As of 11 a.m. June 26, Dallas County Health and Human Services is reporting 496 additional positive cases of 2019 novel coronavirus (COVID-19), bringing the total case count in Dallas County to 19,034, including 344 deaths. 

The additional 10 deaths being reported today include:

  • A man in his 50s who was a resident of the City of Irving. He had been critically ill in an area hospital, and had underlying high risk health conditions.
  • A woman in her 50s who was a resident of the City of Garland. She had been critically ill in an area hospital, and had underlying high risk health conditions.
  • A man in his 60s who was a resident of the City of Irving. He had been critically ill in an area hospital, and had underlying high risk health conditions.
  • A man in his 60s who was a resident of a long-term care facility in the City of Mesquite. He had been hospitalized.
  • A man in his 60s who was a resident of the City of Dallas. He was found deceased at home, and had underlying high risk health conditions.
  • A man in his 70s who was a resident of the City of Garland. He had been critically ill in an area hospital, and had underlying high risk health conditions.
  • A man in his 80s who was a resident of the City of Dallas. He had been critically ill in an area hospital, and had underlying high risk health conditions.
  • A man in his 80s who was a resident of the City of Dallas. He had been critically ill in an area hospital, and did not have underlying high risk health conditions.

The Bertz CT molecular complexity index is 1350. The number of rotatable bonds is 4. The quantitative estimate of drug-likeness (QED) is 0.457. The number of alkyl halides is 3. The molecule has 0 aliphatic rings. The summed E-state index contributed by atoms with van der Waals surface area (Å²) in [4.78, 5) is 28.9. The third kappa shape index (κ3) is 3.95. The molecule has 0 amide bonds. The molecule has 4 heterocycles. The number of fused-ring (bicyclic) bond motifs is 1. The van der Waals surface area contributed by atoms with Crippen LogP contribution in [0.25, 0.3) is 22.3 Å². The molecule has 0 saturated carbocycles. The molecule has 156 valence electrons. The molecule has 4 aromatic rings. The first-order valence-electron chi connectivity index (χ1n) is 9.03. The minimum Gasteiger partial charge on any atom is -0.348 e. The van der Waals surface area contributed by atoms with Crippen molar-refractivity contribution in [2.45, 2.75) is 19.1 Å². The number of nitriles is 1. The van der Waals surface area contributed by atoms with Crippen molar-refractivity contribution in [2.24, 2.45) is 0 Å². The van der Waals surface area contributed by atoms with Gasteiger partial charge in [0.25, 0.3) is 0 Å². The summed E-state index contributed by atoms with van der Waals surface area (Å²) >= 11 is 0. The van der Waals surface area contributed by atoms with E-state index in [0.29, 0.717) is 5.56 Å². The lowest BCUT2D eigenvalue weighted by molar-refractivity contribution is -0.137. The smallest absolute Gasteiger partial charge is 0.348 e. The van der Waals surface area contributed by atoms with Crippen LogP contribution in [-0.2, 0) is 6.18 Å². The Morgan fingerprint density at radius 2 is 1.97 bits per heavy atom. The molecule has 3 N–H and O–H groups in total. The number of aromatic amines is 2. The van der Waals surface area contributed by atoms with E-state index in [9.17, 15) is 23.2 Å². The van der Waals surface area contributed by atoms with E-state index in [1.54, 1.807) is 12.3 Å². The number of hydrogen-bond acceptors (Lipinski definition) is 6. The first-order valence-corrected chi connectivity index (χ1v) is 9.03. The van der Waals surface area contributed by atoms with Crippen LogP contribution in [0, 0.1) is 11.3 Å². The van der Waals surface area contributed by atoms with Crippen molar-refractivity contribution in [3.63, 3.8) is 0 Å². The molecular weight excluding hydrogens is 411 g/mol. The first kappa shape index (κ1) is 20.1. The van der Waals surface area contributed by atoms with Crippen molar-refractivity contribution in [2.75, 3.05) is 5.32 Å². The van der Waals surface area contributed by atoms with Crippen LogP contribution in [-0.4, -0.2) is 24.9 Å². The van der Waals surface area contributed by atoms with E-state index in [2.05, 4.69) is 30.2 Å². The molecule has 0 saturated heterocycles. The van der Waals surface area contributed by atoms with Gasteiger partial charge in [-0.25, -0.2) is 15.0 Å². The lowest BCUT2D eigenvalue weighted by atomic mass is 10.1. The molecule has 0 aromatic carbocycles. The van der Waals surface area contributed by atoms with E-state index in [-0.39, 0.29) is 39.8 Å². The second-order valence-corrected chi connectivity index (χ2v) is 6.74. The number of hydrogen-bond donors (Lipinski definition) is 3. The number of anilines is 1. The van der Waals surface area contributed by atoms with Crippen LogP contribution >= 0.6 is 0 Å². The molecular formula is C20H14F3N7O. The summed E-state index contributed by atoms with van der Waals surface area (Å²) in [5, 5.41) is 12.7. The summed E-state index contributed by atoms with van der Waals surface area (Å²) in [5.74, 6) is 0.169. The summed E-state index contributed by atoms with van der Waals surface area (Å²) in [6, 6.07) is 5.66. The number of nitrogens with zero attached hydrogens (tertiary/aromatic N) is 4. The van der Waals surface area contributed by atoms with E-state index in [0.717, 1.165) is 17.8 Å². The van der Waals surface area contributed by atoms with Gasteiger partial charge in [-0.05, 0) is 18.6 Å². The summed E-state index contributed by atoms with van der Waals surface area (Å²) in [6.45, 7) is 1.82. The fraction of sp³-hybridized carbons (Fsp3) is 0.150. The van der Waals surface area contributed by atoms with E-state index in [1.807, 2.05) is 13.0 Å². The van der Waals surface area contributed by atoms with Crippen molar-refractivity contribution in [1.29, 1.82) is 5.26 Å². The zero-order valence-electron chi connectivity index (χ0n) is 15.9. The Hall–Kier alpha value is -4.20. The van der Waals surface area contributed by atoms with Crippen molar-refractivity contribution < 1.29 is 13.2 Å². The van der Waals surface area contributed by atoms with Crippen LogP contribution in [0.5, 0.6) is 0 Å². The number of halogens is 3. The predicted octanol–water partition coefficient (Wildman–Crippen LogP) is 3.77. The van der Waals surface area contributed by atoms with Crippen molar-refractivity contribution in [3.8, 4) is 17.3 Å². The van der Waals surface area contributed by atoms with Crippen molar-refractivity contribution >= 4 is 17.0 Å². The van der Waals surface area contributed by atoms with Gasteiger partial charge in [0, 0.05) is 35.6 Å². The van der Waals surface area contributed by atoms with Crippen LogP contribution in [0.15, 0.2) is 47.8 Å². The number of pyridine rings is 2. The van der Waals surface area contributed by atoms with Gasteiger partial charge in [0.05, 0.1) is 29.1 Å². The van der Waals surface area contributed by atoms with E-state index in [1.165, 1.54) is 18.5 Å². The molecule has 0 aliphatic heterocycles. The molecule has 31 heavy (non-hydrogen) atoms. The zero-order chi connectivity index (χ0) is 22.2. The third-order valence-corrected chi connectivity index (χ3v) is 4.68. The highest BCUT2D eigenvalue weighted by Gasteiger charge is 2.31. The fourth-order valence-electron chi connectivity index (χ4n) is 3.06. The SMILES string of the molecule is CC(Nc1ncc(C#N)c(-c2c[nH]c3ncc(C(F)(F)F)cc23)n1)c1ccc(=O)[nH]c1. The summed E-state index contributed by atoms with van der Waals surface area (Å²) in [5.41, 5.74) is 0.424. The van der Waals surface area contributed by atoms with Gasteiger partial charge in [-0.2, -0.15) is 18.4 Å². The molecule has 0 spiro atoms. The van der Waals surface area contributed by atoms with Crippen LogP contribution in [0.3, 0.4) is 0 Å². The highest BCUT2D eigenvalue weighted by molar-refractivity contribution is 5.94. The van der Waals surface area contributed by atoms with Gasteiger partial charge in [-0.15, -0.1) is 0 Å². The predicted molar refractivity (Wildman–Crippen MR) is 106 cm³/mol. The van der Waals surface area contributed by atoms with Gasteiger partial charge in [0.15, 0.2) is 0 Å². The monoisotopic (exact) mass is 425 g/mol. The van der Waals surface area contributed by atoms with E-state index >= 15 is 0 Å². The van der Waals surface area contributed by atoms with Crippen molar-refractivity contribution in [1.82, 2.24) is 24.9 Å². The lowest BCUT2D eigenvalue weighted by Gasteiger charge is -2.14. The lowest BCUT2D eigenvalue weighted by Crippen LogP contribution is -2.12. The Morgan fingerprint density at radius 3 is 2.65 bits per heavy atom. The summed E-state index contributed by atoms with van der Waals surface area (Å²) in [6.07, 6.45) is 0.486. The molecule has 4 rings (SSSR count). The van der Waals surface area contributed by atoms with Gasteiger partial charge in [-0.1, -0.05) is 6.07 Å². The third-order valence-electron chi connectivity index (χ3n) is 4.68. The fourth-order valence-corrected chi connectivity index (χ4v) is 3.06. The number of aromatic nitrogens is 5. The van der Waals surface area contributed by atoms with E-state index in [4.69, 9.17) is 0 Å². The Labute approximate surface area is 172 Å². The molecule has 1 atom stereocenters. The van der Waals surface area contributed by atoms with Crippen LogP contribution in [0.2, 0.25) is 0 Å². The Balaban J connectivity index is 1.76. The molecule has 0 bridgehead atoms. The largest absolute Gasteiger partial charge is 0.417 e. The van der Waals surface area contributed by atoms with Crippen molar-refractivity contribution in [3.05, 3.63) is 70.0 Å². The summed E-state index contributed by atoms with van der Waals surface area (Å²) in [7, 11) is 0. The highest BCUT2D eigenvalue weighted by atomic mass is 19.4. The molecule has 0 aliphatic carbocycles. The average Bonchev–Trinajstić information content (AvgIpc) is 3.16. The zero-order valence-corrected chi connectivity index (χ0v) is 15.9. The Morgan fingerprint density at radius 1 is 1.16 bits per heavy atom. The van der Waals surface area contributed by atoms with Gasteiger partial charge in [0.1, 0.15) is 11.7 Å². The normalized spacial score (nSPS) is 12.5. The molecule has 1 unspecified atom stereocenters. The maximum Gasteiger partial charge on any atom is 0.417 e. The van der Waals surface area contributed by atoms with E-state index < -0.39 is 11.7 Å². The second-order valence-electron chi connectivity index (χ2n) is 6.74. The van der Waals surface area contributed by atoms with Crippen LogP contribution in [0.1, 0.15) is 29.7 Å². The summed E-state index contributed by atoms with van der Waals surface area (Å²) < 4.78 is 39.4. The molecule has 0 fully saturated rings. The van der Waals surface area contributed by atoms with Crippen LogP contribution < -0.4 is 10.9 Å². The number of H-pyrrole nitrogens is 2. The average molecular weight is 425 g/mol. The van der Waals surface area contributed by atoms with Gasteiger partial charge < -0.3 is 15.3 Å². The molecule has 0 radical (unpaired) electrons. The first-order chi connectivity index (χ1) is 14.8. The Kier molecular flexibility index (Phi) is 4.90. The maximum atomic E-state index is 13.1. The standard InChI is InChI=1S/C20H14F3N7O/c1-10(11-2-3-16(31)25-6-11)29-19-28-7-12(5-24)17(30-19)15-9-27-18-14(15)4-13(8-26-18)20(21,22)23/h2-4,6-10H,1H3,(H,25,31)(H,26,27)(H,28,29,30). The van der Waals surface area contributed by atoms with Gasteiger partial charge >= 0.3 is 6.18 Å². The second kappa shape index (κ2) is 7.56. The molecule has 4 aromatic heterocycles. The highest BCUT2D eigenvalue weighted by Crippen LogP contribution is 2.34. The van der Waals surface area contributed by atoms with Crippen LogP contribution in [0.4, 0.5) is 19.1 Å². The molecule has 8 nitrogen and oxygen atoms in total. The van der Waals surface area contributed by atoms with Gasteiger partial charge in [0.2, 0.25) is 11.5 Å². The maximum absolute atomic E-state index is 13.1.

• A woman in her 80s who was a resident of a long-term care facility in the City of Duncanville. She had been hospitalized, and had underlying high risk health conditions.
  • A man in his 80s who was a resident of the City of Farmers Branch. He had been critically ill in an area hospital, and did not have underlying high risk health conditions.

An increasing proportion of COVID-19 cases in Dallas County are being diagnosed in young adults between 18 to 39 years of age, such that of all cases reported after June 1, more than half have been in this age group. Over 31 confirmed COVID-19 cases in children and staff have been reported from 18 separate childcare facilities in Dallas County since June 1, with additional reports of associated illnesses in family members of affected children.  Increasing outbreaks of cases are continuing to be reported from multiple large social gatherings since the beginning of June.